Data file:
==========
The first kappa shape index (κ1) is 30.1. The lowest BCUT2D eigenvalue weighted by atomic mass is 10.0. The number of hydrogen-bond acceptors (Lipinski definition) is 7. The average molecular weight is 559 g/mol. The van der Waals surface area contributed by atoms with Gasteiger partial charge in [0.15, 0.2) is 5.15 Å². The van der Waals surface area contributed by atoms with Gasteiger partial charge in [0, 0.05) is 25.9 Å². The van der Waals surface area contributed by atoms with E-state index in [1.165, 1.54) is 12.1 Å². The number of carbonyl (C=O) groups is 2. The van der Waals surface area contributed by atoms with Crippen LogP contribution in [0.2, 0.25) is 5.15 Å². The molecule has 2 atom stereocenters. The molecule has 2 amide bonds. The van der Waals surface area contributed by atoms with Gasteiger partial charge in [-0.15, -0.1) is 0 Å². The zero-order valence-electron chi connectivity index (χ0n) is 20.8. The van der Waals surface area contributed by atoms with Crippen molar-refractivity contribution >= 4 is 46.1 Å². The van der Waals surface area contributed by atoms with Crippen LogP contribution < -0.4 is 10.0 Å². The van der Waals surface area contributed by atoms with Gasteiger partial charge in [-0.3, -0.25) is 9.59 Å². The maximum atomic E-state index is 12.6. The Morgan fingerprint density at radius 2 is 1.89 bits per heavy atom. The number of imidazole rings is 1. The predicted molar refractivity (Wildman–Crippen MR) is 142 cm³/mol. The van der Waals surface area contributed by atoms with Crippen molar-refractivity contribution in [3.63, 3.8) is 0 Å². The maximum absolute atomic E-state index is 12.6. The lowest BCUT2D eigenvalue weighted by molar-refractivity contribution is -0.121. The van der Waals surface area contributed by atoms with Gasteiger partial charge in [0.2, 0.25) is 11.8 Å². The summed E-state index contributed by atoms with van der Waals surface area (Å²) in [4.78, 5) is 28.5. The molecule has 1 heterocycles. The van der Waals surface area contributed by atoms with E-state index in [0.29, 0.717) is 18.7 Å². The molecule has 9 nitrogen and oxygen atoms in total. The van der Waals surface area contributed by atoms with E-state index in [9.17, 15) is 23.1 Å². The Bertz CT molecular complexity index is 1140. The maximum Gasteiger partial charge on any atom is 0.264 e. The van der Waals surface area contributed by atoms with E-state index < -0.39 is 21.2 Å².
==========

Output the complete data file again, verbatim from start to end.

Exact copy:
The first kappa shape index (κ1) is 30.1. The lowest BCUT2D eigenvalue weighted by atomic mass is 10.0. The number of hydrogen-bond acceptors (Lipinski definition) is 7. The average molecular weight is 559 g/mol. The van der Waals surface area contributed by atoms with Gasteiger partial charge in [0.15, 0.2) is 5.15 Å². The van der Waals surface area contributed by atoms with Gasteiger partial charge in [0, 0.05) is 25.9 Å². The van der Waals surface area contributed by atoms with E-state index in [1.165, 1.54) is 12.1 Å². The number of carbonyl (C=O) groups is 2. The van der Waals surface area contributed by atoms with Crippen LogP contribution in [0.2, 0.25) is 5.15 Å². The molecule has 2 atom stereocenters. The molecule has 2 amide bonds. The van der Waals surface area contributed by atoms with Gasteiger partial charge in [-0.15, -0.1) is 0 Å². The zero-order valence-electron chi connectivity index (χ0n) is 20.8. The van der Waals surface area contributed by atoms with Crippen molar-refractivity contribution >= 4 is 46.1 Å². The van der Waals surface area contributed by atoms with Crippen LogP contribution < -0.4 is 10.0 Å². The van der Waals surface area contributed by atoms with Gasteiger partial charge in [-0.3, -0.25) is 9.59 Å². The maximum atomic E-state index is 12.6. The Morgan fingerprint density at radius 2 is 1.89 bits per heavy atom. The number of imidazole rings is 1. The predicted molar refractivity (Wildman–Crippen MR) is 142 cm³/mol. The van der Waals surface area contributed by atoms with Crippen molar-refractivity contribution in [3.63, 3.8) is 0 Å². The maximum absolute atomic E-state index is 12.6. The lowest BCUT2D eigenvalue weighted by molar-refractivity contribution is -0.121. The van der Waals surface area contributed by atoms with Gasteiger partial charge in [0.2, 0.25) is 11.8 Å². The summed E-state index contributed by atoms with van der Waals surface area (Å²) in [4.78, 5) is 28.5. The molecule has 1 heterocycles. The van der Waals surface area contributed by atoms with E-state index in [0.29, 0.717) is 18.7 Å². The molecule has 9 nitrogen and oxygen atoms in total. The van der Waals surface area contributed by atoms with E-state index in [9.17, 15) is 23.1 Å². The Bertz CT molecular complexity index is 1140. The maximum Gasteiger partial charge on any atom is 0.264 e. The van der Waals surface area contributed by atoms with E-state index < -0.39 is 21.2 Å².